Wisemetry Research: 37% of employees working in a mixed work setup – remotely and at the office – say they work more hours when working remotely

The study, which was carried out by Wisemetry Research between October 30th and November 4th 2020 aimed to highlight the challenges caused by the mobility restrictions imposed to prevent the spread of the SARS-COV-2 virus. The study touched on topics such as the organisation of remote work, care and education of children and gender imbalance in household chores and supervision of online schooling, mechanisms people adopted to cope with isolation or habits that people wish to adopt or keep for the following 12 months.

The study is mainly addressed to those companies that wish to promote a healthy work environment for their employees and improve their mental well-being, as well as develop an efficient system for remote work management which supports a healthy work-life balance.

What do the data say?

People say they work more when they work from home

37% of the respondents who experienced both working from the office and telework say they work more hours when working from home. 35% noticed no pattern or work the same in either setups, while 28% think they work more hours when they are physically present in the office.

The main reasons for the extended work hours when working remotely are:

Interestingly, women are more likely to work more hours than men when working from home. Moreover, among those that interrupt their work to do household chores 78% are women and only 22% are men.

Interruptions throughout the day may impact actual time allotted for work by fragmenting the focus, or could create the feeling that more work was performed due to increased mental exhaustion and an accelerated work rhythm/ effort during the day.

As opposed to working from the office, remote work encourages creative thinking, yet for some workers it might foster anxiety or negatively impact communication flows among co-workers.

Over a third of respondents consider themselves to be more creative when working from home, while one in four consider that it is the office environment that fosters creativity. Additionally, working from home seems to encourage several healthy lifestyle choices, such as having lunch or doing some form of sports/ exercise.

On the other hand, 31% of employees experience feelings of anxiety more frequently when working from home, compared to the 25% who feel anxious when working from the office.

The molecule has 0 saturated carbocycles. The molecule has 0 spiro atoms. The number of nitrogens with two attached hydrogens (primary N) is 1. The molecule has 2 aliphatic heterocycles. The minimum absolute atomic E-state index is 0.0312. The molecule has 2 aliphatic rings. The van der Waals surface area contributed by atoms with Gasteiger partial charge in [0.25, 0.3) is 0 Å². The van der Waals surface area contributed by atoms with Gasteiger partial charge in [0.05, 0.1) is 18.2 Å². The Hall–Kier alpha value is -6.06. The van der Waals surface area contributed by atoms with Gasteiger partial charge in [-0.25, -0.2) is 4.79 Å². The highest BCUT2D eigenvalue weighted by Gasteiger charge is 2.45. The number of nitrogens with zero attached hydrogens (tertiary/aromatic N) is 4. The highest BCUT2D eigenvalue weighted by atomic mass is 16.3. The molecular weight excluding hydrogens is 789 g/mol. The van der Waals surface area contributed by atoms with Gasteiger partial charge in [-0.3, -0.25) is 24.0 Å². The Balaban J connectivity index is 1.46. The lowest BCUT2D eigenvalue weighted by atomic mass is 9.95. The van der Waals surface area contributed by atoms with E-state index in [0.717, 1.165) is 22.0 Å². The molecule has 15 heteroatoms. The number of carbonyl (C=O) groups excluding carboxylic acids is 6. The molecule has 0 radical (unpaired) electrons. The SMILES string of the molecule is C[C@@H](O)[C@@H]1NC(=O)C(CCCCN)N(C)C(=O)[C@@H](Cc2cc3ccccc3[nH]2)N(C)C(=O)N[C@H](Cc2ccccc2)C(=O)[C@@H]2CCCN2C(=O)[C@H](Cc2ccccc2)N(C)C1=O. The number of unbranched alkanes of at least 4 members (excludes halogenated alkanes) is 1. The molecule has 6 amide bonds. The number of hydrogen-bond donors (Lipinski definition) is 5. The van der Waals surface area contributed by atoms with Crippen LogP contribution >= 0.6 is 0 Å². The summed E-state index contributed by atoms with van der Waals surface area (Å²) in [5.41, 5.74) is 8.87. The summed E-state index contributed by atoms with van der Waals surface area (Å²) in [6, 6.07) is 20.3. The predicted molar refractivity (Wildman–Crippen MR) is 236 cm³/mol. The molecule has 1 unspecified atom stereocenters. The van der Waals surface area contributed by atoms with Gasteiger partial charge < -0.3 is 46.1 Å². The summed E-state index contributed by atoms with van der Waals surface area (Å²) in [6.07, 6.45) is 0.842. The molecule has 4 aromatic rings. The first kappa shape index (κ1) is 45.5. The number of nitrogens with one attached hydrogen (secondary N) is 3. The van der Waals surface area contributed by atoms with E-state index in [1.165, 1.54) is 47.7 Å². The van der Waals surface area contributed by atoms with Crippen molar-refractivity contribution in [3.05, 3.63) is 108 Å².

Most agree that working from the office improves communication among colleagues: over 50% of the respondents relate with their team members better when working from the office, while more than a third believe they lose their grip on what other team members do while working from home.

Remote work has advantages and drawbacks: it may increase work related satisfaction, but at the same time people might struggle with feelings of alienation due to the lack of physical interaction with others, or experience difficulty in separating their personal and professional lives.

“Employees list flexibility and being able to adjust their work schedule to meet their own needs and responsibilities/ personal circumstances among the benefits of remote work; this sense of freedom may increase work-related satisfaction. Social exchange theory states that a satisfied employee will be more efficient and will work harder to prove their utility. The fact that 42% of the employees interviewed try to prove that they are efficient when working from home is a hint that they wish to continue working in this setup in the future, yet the increase in working hours is a warning sign for the HR departments, that should carefully monitor employees’ wellbeing during this time and set up online team building sessions to improve team cohesion. We shouldn’t ignore the atypical conditions that accelerated the adoption of telework; the share of those who stated that they have been working harder out of fear of losing their jobs should not be overlooked – 8%. Moreover, the data clearly show that housework disproportionately falls on the shoulders of women, who struggle to balance work tasks and household responsibilities on the daily.” stated Tania Chilin, sociologist, and consultant for Wisemetry Research.

The study was carried out online, on a sample of 1000 respondents, of whom 592 were actively employed and experimented both working from the office and from home in the 12 months prior to being interviewed. The sample is representative for the Romanian population of Internet users with regards to gender, age, and regions. The maximum sampling error is ±3.1%.